My nanny occasionally has mini rants about young moms of today, first time moms, and in general, moms of this generation. She likes to say every now and then that, “You moms don’t listen to us nannies who have 20+ years of experience. Instead, all you do is listen to your doctors and the Google.” I tried to explain to her that the Solid Starts website and app was based on research and study done on thousands of babies… while nannies certainly have experience caring for and feeding babies, no nanny on this planet has ever cared and fed thousands of babies. That just would not be possible. She rolled her eyes at me, indicating she didn’t really care for or believe what I was saying. She just thinks I’m being defensive. And that’s fine. But I’m still her boss. 😛
We do agree on some things with feeding the baby, though: it’s important to model chewing and spitting out in an exaggerated way so that babies understand what they do when they have different textures in their mouth. We need to give babies more credit for how much they absorb in watching us do everyday things, including handling, chewing, and swallowing food. They need to understand the “map of their mouth” to know how to safely digest food and not choke: food on the front of the tongue is for tasting; food further back on the tongue is getting ready to go down and get swallowed. Pureed food doesn’t teach babies to chew; it only has them swallow. Chewing is important for basic survival, and knowing how to chew and chew well opens up babies to an entire universe of foods that are not only nutritious but tasty. Oftentimes, babies and toddlers will develop aversions to different food textures, and it’s because they just weren’t exposed to it much or at all early on.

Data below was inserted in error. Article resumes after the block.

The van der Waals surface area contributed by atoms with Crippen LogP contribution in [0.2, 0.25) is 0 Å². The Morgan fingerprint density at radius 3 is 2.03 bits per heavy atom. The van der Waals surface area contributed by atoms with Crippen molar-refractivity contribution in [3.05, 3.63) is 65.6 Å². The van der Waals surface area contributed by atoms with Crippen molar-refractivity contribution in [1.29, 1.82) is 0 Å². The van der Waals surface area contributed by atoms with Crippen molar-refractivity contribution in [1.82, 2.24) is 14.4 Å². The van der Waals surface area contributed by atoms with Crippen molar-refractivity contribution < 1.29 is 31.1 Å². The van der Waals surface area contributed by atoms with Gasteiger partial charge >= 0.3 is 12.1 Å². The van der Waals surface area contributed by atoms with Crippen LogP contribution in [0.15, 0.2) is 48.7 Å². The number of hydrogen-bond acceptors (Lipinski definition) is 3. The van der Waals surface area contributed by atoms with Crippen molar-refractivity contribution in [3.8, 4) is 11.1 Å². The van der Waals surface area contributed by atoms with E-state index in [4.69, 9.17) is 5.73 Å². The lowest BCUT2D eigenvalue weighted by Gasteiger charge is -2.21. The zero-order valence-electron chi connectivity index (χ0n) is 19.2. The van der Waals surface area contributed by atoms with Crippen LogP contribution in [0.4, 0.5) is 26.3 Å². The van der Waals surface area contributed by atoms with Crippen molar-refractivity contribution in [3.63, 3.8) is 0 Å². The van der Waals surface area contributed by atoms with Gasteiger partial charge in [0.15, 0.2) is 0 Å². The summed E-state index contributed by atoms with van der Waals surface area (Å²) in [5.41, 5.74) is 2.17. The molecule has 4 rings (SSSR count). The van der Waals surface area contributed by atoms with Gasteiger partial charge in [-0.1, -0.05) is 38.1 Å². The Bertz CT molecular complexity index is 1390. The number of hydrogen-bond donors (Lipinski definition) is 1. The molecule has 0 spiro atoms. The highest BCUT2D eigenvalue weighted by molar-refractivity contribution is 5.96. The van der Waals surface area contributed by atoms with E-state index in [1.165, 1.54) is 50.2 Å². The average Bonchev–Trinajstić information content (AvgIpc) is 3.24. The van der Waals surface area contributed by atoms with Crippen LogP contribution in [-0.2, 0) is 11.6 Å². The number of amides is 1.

So my nanny can say what she wants about “the Google,” but all these points are not only backed by data, but logically, it just makes sense when you think about how human beings eat.